Director: Stephen Gyllenhaal
Writer: Peter Prince, based on the novel by Graham Swift
Stars: Jeremy Irons, Ethan Hawke, Sinéad Cusack, Cara Buono, Lena Headey
The Story: One day in 1973, a high school history teacher in Pittsburgh gets tired of lecturing about the French Revolution and instead starts telling his students about his own coming of age amongst the eel fishermen of the English Fens: a painful tale of sex, murder, and buried secrets.
How it Came to be Underrated: Gyllenhaal’s own kids (young Maggie shows up here for two seconds) have gone on to become movie stars, but he’s been content to work in TV for most of his career. He’s become a star director there, but this was a rare venture into the feature world. His work might be a little modest for the big screen, but he does a great job with the period detail and the emotional pain of the subject matter.
Why It’s Great:
- This was a great debut for 19-year-old Lena Headey but she disappeared into minor roles for many years thereafter. The one good thing that came out of 300 was that it finally got her some more attention, and she’s been getting better roles ever since.
- The flashbacks that overwhelm Irons are elegantly constructed, compressing a sprawling family saga into a few powerful scenes. The trouble all begins with a swimming contest, and it shows that a contest is a great way to begin a story: It defines everybody very quickly-- It gives each character a chance to show what they want and ranks them according as to how badly they want it.
- David Morrissey is great as the older brother in the flashbacks. There had been a plague of movies at the time about mentally challenged people that treated them like sagacious advocates of a simpler existence, rather than complex adults who, like everybody, want more things out of life than they’re ever likely to get, which is nothing to be ashamed of. Understanding that is the beginning of real respect.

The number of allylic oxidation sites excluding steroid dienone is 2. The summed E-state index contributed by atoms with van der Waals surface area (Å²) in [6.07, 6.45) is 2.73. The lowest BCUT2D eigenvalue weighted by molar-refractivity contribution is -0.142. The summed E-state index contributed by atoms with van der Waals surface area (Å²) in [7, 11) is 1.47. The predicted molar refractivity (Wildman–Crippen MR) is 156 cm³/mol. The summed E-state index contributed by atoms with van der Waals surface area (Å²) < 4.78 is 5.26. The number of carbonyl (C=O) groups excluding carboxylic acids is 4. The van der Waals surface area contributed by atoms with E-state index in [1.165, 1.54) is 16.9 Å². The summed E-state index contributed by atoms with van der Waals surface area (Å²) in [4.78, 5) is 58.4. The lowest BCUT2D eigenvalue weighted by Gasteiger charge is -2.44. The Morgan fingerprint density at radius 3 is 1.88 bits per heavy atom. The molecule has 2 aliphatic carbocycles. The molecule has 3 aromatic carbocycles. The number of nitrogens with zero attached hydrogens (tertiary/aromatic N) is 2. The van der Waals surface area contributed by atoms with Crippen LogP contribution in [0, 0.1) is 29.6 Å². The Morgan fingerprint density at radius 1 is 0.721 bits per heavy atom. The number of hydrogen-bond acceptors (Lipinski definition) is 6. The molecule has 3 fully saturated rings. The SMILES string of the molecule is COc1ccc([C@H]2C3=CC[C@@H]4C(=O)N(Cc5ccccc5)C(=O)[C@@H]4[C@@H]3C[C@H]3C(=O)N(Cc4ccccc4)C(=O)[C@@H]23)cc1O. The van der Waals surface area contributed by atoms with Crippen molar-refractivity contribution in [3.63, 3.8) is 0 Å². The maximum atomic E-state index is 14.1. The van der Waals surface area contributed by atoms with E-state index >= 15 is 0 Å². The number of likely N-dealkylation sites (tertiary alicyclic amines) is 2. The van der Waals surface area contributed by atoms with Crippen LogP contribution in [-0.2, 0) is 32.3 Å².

- Gyllenhaal was no doubt influenced by British TV miniseries “The Singing Detective” which told a similar story about a haunted Englishman interacting with his own past, but used its much longer running-time to delve deeper than a feature can.
If You Like This, You Should Also Check Out: Hawke and Irons were both churning out a lot of solid arthouse movies at the time, most of which are long forgotten today. Hawke got some war wounds of his own in A Midnight Clear and Irons was even more irresponsible in Damage.
How Available Is It?: It’s on DVD and available to watch instantly on Netflix, but it’s slightly “panned and scanned” which is not very fair to Robert Elswit’s beautiful cinematography. That's probably all we're going to get though, because it's a pretty forgotten movie.